Changing Disciplines: Arrianne Aukes

Boardseeker
Changing Discipline

At the recent PWA Slalom competition in Alacati, many were surprised to see Arrianne Aukes, third in the world on the freestyle tour, on the start line. Boardseeker caught up with Arrianne to discover why she decided to compete, how the event went and what she has learned from her first slalom experience.

Name: Arrianne Aukes

DOB: 1st of October 1986

Windsurfing history: I started windsurfing when I was really young, as my parents are both windsurfers and always loved it. I begun with freestyle in 2008 when I went to Brazil for a few months, I then made my debut at the PWA freestyle tour in 2010 and finished third place overall in the PWA this year.

Previous racing? This was my first experience ever!

Why did you decide to enter the PWA racing? I always thought it would be great fun, but it never really happened and I never had equipment to train. Since I began in freestyle people always ask me why I don’t do slalom, as I’m quite strong and taller than most freestyle girls, so it was always at the back of my mind. Then in Alacati our friend Lena, who is a slalom sailor, persuaded me to enter and that was five minutes before registration finished!

How did you prepare? I think it was the worst preparation you can ever have, as I didn’t plan to compete and signed up in the last minute. I had no equipment I could use and I had never tried to sail with cambers before. But it might have been an advantage that I have experience in competing in PWA events with freestyle, so I knew what a week of competing looks like and I knew what it’s like to compete under pressure. So preparation involved fruit, yoghurt, good rest and some help and tips from friends and the other sailors.

What equipment did you use? I was really lucky that there were so many nice people helping me out as I had not the opportunity to sail with my sponsors equipment (Simmer/RRD/AL360/MUF). I could borrow a 90 and a 102 RRD board, a 5,9 and 7,6 Maui sails and a 6,9 Avanti sails.

What was the atmosphere like and who helped you out? The atmosphere was great. Everyone was so friendly and so many people were keen to help me out! TUR 907, a Turkish slalom sailor who was injured lent me his sails and masts. I could borrow Peter Volwater’s 6,9, a RRD distributor from Alacati lent me the boards, Pieter Bijl lent me his watch, a Turkish friend gave me lots of fins to use and my friends Lena, Simon, Andy and James really helped me out with small gear and…rigging up!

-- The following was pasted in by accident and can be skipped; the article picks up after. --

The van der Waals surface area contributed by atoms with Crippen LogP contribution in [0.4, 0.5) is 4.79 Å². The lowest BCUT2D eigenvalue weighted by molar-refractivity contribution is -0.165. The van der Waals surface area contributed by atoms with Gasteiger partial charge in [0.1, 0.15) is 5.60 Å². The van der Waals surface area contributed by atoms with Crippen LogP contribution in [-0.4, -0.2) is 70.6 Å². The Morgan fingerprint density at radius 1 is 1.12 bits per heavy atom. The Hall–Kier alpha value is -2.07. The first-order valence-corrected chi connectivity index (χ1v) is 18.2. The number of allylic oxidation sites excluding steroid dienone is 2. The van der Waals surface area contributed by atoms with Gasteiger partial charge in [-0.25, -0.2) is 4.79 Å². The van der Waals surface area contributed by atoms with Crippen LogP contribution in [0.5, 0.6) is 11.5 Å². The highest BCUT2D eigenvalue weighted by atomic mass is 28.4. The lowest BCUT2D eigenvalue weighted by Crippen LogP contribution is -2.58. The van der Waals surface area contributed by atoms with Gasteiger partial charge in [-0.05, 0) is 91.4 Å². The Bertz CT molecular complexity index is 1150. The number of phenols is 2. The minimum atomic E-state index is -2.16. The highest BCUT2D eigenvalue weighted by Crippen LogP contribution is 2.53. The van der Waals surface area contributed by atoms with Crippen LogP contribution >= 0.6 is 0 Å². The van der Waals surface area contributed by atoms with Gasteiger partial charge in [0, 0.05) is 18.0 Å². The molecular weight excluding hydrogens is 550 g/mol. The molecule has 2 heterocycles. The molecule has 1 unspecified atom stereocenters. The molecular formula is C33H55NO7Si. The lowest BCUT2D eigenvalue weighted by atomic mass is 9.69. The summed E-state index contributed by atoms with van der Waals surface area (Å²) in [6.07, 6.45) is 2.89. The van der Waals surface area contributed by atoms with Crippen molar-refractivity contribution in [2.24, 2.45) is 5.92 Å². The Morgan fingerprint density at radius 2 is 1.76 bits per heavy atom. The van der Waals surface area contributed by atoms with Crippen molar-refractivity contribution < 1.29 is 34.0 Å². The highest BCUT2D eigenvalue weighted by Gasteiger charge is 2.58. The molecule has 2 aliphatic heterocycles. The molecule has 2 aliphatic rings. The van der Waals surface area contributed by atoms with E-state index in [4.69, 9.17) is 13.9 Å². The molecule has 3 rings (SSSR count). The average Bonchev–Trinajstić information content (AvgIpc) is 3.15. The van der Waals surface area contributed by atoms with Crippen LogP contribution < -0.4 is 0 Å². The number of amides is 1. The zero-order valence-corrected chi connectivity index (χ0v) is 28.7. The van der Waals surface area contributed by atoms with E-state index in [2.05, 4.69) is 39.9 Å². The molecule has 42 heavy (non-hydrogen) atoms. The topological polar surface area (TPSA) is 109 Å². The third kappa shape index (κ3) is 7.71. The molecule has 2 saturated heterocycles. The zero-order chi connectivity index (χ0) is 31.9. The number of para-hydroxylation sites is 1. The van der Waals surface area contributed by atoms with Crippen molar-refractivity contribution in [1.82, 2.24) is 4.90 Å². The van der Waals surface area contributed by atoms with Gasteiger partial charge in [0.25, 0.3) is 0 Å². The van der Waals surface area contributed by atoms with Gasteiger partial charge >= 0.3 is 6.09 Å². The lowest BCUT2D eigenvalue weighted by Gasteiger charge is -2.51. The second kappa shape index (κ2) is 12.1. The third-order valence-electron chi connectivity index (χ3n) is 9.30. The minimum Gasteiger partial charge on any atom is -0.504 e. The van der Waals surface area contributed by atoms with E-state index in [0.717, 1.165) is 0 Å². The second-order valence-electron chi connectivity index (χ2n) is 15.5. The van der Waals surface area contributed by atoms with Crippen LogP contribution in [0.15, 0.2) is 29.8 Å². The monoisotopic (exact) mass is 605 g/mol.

What advice were you given before your first race? Don’t crash into anyone else! Which made me pretty nervous and a bit wary, but I sailed well and the more I raced the more I got into it as it really is about being aggressive at the mark. I did get a lot of good advice! Sarah-Quita told me I had to change my stance as I was standing like a freestyler and not pushing on my back leg, and I got some good advice about the start tactics too.

How was the first race? It was so much fun. I did not get the best start as I had no stopwatch, and fell at the first mark because I got a bit nervous gybing with so many people at one buoy. I didn’t expect to get so competitive, as I didn’t have that high expectations, but as soon as the race started the adrenaline kicked in and my competitive side came through! By the end I was determined to make the top 16 which happened only just on the last day, which really made my week.

What did you struggle with at the beginning? I think my gybes were not so good yet and I gave way to a lot of girls if we were at the buoy at the same time, which is not such a good tactic if you want to win.

What did you progress in and learn? I learnt so much! I think there is no better way to learn so much in one week. My gybes improved a lot, I learned a lot about slalom equipment and the relevance of different fins (not just my 17cm MUF that I always use in freestyle), and my starts were going better every race.

How was your speed and racing by the end of the week?  The last four races that we did, I advanced into the semi finals every time. It felt like every race went better than the one before and that is a great feeling.

What’s harder, racing or freestyle? It’s very hard to compare those disciplines with each other, I think slalom sailing in general is more accessible to enter than freestyle but to be in the top of the game of slalom is definitely as hard as being in the top of freestyle, it just takes different skills.

What did you enjoy more and why? I really love freestyle and that’s my main discipline, and to be honest while I was competing in slalom I was a bit envious watching all the freestylers freestyling. But at the same time, I think a slalom race is more exciting in a way than a freestyle heat, because you’re actually sailing against others, whilst with freestyle it’s more your own battle.

Will you be racing again? Yes I really liked it and would love to race again if I can combine it with freestyle and if I can sort out some equipment.

26 women raced, the best turn out at an event ever, would you encourage more women (and men!) to race too? Definitely. It’s nice to meet other windsurfers, it’s so motivating you learn a lot from it and besides that it’s great fun!

 

 

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